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CMS

Learn how CMS works and helps individuals and businesses.

Content Management Systems (CMS) allow users to store electronic data in a number of different formats including document files and web content. [©Shutterstock, 2010]
©Shutterstock, 2010
Content Management Systems (CMS) allow users to store electronic data in a number of different formats including document files and web content.

Content Management Systems (CMS) allow users to create, manage, modify and publish electronic content in a variety of media or formats. The data can be stored and published as Web content, e-mail, document files, video and audio files (including images) and data records. CMS can be incorporated into larger Enterprise Content Management (ECM) systems, which combine technologies to manage a large variety of an organization's otherwise unstructured information. Web-based content management systems allow users to deliver information to Web sites without having to develop technical skills, such as HTML or FTP.

CMS Users

CMS has been adopted by a wide range of users and organizations, from individuals to businesses, professional groups and schools. Businesses use CMS to update information that changes frequently, such as prices and available products, organizational policies and meeting schedules. Home users may simply use CMS to post blogs or update their Web sites with personal announcements, family photos or even resumes and portfolios. Organizations and clubs use CMS to post meeting minutes or publicize upcoming events. Schools use CMS to update catalogues and academic calendars, announce class cancellations or post test results. Colleges and universities increasingly use CMS to enable students to collaborate and update assignments.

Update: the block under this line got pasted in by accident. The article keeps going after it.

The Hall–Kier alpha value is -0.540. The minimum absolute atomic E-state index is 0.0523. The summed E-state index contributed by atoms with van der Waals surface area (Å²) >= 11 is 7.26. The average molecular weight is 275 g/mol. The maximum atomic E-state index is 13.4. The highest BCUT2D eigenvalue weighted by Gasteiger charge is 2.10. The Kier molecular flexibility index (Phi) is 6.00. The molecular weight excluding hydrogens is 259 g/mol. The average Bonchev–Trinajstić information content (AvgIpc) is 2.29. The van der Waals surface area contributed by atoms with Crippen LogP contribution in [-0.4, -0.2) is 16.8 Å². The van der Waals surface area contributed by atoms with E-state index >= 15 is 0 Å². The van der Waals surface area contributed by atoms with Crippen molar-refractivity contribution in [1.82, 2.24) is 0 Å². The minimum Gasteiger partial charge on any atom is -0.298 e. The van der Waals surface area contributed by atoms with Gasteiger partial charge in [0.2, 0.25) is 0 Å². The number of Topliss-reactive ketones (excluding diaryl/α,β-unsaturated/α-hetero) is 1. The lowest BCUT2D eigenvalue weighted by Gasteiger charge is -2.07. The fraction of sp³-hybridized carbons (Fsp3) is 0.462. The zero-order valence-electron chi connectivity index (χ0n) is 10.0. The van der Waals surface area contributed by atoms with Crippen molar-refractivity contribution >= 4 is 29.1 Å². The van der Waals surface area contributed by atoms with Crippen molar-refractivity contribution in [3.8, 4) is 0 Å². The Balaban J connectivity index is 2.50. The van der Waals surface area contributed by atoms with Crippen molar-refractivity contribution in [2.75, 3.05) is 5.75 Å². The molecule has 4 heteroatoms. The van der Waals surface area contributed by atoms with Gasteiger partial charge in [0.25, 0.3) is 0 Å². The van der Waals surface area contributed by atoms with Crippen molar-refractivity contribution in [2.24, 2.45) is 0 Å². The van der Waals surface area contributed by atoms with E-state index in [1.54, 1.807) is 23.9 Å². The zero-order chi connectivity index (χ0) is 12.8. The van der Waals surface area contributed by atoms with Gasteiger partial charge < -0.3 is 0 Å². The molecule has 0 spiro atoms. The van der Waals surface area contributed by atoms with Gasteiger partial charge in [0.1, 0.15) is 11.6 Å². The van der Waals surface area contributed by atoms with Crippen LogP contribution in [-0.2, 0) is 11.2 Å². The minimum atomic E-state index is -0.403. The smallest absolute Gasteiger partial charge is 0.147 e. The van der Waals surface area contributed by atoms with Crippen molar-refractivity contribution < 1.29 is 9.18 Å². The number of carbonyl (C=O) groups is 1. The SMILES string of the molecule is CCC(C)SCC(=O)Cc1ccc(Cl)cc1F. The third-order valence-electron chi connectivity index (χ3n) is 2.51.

Types of CMS

Content Management Systems range from simple software applications to network servers running a host of applications. CMS applications might enable users to use blogging software or networked calendars or work with more sophisticated programming tools, such as PHP and MySQL. Web portals, such as search engines and Internet service providers, extend typical Web page capabilities by offering additional features, including RSS feeds, news and stock updates, printable pages, Internet searches, e-mail and newsgroups.

Infonomics Magazine provides a number of case studies on the wide-ranging use of CMS for Enterprise Content Management. For example, county governments streamline social services by coordinating records and reports with infrastructure maps and geographical information systems. Medical centers automate records so that staff will have instant access, even after hours. Investment banks use software agents to detect trends from accumulated data and alert managers before potential problems occur. Environmentally conscious businesses monitor workflows and reduce environmental footprints.

Choosing a CMS

Firms electing to adopt CMS to manage their information should consider researching carefully before investing the money and development time necessary to convert their documents. The ideal CMS would be accessible, usable, manageable, searchable and flexible. The system that offers the most features may not be the best operationally. Larger organizations might want to consider how well the system functions over the visual look of the documents produced. How well the developer handles updates may be as important as the current features, including how well updates tend to function and what support the developer provides. Finally, organizations should acquire systems their non-technical support staff can update.

Publish lists six considerations for choosing a CMS. The system should:

  • Have exemplary platform capabilities
  • Web management features
  • Vendor viability
  • Collaborative content availability
  • Portal integration
  • Platform consistency

Differences Between CMS and Wikis

CMS shouldn't be confused with Wikis, even though both are designed to manage large amounts of information. Wikis might be considered one content management tool designed primarily for collaboration; the purpose is to allow users full access to any page's content. Wikis can be used in classrooms or to create international databanks and encyclopedias. They function as simple hypertext databases allowing contributors a great deal of freedom in content organization. Pages can be created by following relatively simple rules for text formatting and creating links to other pages. Although Wikis maintain document histories and some sites monitor and restrict contributions, Wikis generally allow contributors to edit, append or even delete other collaborators' contributions.

By contrast, a CMS is largely proprietary and controlled. Public input might be welcomed through news groups, polls and bulletin boards, but members outside the organization rarely have access to the managed content. The stress is not on the full-freedom to edit but on fast and reliable access to diverse content.

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